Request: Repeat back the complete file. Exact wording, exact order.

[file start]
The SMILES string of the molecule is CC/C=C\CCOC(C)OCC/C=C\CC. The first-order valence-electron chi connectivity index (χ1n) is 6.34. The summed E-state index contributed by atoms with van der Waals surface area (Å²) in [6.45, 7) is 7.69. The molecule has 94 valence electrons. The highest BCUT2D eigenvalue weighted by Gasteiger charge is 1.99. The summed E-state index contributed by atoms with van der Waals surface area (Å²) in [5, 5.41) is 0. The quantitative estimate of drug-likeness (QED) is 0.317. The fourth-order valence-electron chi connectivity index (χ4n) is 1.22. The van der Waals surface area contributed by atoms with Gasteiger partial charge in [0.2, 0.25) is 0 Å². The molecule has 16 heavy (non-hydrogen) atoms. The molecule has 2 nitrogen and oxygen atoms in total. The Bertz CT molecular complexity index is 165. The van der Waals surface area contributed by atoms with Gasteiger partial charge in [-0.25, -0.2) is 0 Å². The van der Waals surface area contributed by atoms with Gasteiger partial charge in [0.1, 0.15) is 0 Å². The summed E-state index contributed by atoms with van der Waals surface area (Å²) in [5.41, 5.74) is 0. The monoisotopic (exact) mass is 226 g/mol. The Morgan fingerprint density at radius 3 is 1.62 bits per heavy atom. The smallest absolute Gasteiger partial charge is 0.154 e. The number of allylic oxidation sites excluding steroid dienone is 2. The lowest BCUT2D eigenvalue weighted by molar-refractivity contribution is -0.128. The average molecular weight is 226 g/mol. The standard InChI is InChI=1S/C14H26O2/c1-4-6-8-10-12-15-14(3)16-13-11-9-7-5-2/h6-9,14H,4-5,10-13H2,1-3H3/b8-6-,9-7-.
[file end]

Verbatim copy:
The SMILES string of the molecule is CC/C=C\CCOC(C)OCC/C=C\CC. The first-order valence-electron chi connectivity index (χ1n) is 6.34. The summed E-state index contributed by atoms with van der Waals surface area (Å²) in [6.45, 7) is 7.69. The molecule has 94 valence electrons. The highest BCUT2D eigenvalue weighted by Gasteiger charge is 1.99. The summed E-state index contributed by atoms with van der Waals surface area (Å²) in [5, 5.41) is 0. The quantitative estimate of drug-likeness (QED) is 0.317. The fourth-order valence-electron chi connectivity index (χ4n) is 1.22. The van der Waals surface area contributed by atoms with Gasteiger partial charge in [0.2, 0.25) is 0 Å². The molecule has 16 heavy (non-hydrogen) atoms. The molecule has 2 nitrogen and oxygen atoms in total. The Bertz CT molecular complexity index is 165. The van der Waals surface area contributed by atoms with Gasteiger partial charge in [-0.25, -0.2) is 0 Å². The van der Waals surface area contributed by atoms with Gasteiger partial charge in [0.1, 0.15) is 0 Å². The summed E-state index contributed by atoms with van der Waals surface area (Å²) in [5.41, 5.74) is 0. The monoisotopic (exact) mass is 226 g/mol. The Morgan fingerprint density at radius 3 is 1.62 bits per heavy atom. The smallest absolute Gasteiger partial charge is 0.154 e. The number of allylic oxidation sites excluding steroid dienone is 2. The lowest BCUT2D eigenvalue weighted by molar-refractivity contribution is -0.128. The average molecular weight is 226 g/mol. The standard InChI is InChI=1S/C14H26O2/c1-4-6-8-10-12-15-14(3)16-13-11-9-7-5-2/h6-9,14H,4-5,10-13H2,1-3H3/b8-6-,9-7-.